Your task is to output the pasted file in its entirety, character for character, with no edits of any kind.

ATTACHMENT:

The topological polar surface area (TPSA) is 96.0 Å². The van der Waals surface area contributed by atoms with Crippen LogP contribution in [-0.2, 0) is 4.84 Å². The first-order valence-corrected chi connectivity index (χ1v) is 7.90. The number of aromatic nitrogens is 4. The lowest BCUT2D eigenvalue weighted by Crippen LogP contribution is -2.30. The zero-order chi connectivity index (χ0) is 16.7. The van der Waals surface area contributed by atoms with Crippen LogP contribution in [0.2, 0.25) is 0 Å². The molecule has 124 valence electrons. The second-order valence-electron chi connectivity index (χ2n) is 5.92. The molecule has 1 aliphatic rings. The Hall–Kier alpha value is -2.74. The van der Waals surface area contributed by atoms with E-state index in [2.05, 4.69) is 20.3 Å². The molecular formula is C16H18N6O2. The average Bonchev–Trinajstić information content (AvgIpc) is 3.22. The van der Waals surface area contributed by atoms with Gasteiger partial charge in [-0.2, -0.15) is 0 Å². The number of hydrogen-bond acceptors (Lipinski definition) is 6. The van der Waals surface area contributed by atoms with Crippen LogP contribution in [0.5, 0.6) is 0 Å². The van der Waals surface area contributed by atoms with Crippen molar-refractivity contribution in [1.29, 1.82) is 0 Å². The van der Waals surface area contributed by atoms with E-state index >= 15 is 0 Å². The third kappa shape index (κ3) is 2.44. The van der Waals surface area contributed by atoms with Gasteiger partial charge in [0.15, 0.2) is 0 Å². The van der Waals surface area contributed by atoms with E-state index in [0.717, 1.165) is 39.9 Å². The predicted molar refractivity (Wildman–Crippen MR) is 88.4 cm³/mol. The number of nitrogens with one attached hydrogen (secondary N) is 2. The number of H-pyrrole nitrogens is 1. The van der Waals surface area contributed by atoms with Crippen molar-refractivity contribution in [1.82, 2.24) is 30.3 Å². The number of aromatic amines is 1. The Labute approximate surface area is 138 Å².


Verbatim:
The topological polar surface area (TPSA) is 96.0 Å². The van der Waals surface area contributed by atoms with Crippen LogP contribution in [-0.2, 0) is 4.84 Å². The first-order valence-corrected chi connectivity index (χ1v) is 7.90. The number of aromatic nitrogens is 4. The lowest BCUT2D eigenvalue weighted by Crippen LogP contribution is -2.30. The zero-order chi connectivity index (χ0) is 16.7. The van der Waals surface area contributed by atoms with Crippen LogP contribution in [0.2, 0.25) is 0 Å². The molecule has 124 valence electrons. The second-order valence-electron chi connectivity index (χ2n) is 5.92. The molecule has 1 aliphatic rings. The Hall–Kier alpha value is -2.74. The van der Waals surface area contributed by atoms with E-state index in [2.05, 4.69) is 20.3 Å². The molecular formula is C16H18N6O2. The average Bonchev–Trinajstić information content (AvgIpc) is 3.22. The van der Waals surface area contributed by atoms with Gasteiger partial charge in [-0.2, -0.15) is 0 Å². The number of hydrogen-bond acceptors (Lipinski definition) is 6. The van der Waals surface area contributed by atoms with Crippen LogP contribution in [0.5, 0.6) is 0 Å². The van der Waals surface area contributed by atoms with Crippen molar-refractivity contribution in [1.29, 1.82) is 0 Å². The van der Waals surface area contributed by atoms with E-state index >= 15 is 0 Å². The third kappa shape index (κ3) is 2.44. The van der Waals surface area contributed by atoms with Gasteiger partial charge in [0.15, 0.2) is 0 Å². The van der Waals surface area contributed by atoms with E-state index in [0.717, 1.165) is 39.9 Å². The predicted molar refractivity (Wildman–Crippen MR) is 88.4 cm³/mol. The number of nitrogens with one attached hydrogen (secondary N) is 2. The number of H-pyrrole nitrogens is 1. The van der Waals surface area contributed by atoms with Crippen molar-refractivity contribution in [1.82, 2.24) is 30.3 Å². The number of aromatic amines is 1. The Labute approximate surface area is 138 Å².